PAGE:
Appalachian Trail Histories



Application for the inclusion of Corbin Cabin in the National Register of Historic Places, November 30, 1988.

The text of the application reads, in part:

Corbin Cabin is significant in that it is the only structure in Shenandoah National Park which remains as an intact example of a mountain cabin. It is 'typical of those built and used by residents of th,e various "hollow" communities which existed prior to the establishment of Shenandoah National Park.

Hollows are small, remote mountain valleys,in this case where small groups of people resided.

The area in which Corbin Cabin is located is known as Nicholson Hollow, which is thought to have been permanently settled in the late-18th century. The hollows of the area were occupied by families whose livelihoods were dependent upon grazing, farming, distilling, apple growing, and similar agricultural pursuits. In purchasing land for the establishment of the Shenandoah National Park, families which formerly occupied the area were moved and the culture which once existed in the area was dispersed. George T. Corbin was typical of the residents who lived in the vicinity, and his former home remains as the sole complete testimony to the lives of the mountain farmers.

The alterations that have been made to the cabin such as the completion of the side lean-to which was partially constructed at the time the cabin was abandoned, the replacement of the front porch and steps, and the addition of a covering to the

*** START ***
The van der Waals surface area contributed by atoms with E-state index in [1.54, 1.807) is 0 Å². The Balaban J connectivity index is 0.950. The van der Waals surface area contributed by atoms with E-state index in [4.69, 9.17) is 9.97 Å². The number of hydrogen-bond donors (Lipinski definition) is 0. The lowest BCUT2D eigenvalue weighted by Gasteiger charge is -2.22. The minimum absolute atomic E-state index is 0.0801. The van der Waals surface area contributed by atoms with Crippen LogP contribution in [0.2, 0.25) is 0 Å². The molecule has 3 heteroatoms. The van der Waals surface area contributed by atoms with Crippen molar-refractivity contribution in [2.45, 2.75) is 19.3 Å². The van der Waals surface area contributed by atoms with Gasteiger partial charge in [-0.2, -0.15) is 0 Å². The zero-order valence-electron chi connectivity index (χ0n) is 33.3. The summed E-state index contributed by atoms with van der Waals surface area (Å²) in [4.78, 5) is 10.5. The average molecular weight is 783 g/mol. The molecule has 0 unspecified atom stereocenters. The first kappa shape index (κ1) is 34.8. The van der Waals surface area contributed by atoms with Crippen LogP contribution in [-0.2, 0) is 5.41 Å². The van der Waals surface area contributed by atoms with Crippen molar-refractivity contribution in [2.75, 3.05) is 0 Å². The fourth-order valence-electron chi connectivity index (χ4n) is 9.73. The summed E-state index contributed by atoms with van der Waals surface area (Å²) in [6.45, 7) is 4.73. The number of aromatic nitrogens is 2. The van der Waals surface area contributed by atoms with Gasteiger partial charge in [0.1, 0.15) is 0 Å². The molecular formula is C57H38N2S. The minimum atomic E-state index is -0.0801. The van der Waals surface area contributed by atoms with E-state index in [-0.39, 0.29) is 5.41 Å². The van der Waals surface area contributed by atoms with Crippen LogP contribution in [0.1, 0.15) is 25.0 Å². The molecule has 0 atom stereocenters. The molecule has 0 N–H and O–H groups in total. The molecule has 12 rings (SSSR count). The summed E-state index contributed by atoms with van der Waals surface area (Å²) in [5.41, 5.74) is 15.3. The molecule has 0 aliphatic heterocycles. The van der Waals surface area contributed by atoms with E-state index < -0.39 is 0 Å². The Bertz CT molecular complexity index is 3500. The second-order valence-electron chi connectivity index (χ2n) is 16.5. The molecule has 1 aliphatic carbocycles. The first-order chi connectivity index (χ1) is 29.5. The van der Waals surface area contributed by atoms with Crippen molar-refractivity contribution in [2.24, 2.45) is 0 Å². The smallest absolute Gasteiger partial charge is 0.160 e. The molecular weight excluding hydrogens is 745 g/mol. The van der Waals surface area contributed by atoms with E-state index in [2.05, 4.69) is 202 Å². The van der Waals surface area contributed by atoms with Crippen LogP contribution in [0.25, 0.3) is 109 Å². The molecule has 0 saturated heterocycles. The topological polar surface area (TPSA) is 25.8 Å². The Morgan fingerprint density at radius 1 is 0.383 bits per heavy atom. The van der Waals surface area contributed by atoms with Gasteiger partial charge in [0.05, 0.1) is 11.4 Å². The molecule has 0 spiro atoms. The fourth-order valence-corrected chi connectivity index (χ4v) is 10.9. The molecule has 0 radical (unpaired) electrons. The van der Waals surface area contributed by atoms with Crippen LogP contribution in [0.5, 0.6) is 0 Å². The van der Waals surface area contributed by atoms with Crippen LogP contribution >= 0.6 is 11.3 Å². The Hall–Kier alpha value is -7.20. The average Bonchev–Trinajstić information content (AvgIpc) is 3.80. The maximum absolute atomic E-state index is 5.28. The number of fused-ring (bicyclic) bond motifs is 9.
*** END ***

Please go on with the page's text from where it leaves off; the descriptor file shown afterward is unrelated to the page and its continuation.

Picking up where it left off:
original metal roof, do not detract from the significance of the structure. Because of the relative isolation of the structure, most alterations have been carried out in a fashion similar to that used in the original construction, that is, simple hand tools have been used.

Originally the area around the cabin contained several out-buildings. Because of lack of maintenance, these buildings and structures such as various pens, hen houses, and other storage facilities necessary to mountain life have fallen into rubble.

Remnant features of the structures can still be found in the vicinity of the cabin. Stone fences and non-native plants left behind as the Corbins departed are still evident. The land around the cabin completes the picture and provides physical
evidence of the occupation of the property.




U.S. Department of the Interior


Corbin Cabin


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None recorded.


None recorded.


None recorded.


U.S. Department of the Interior, “National Register of Historical Places Application for Corbin Cabin,” Appalachian Trail Histories, accessed November 29, 2023,
Corbin Cabin National Register.pdf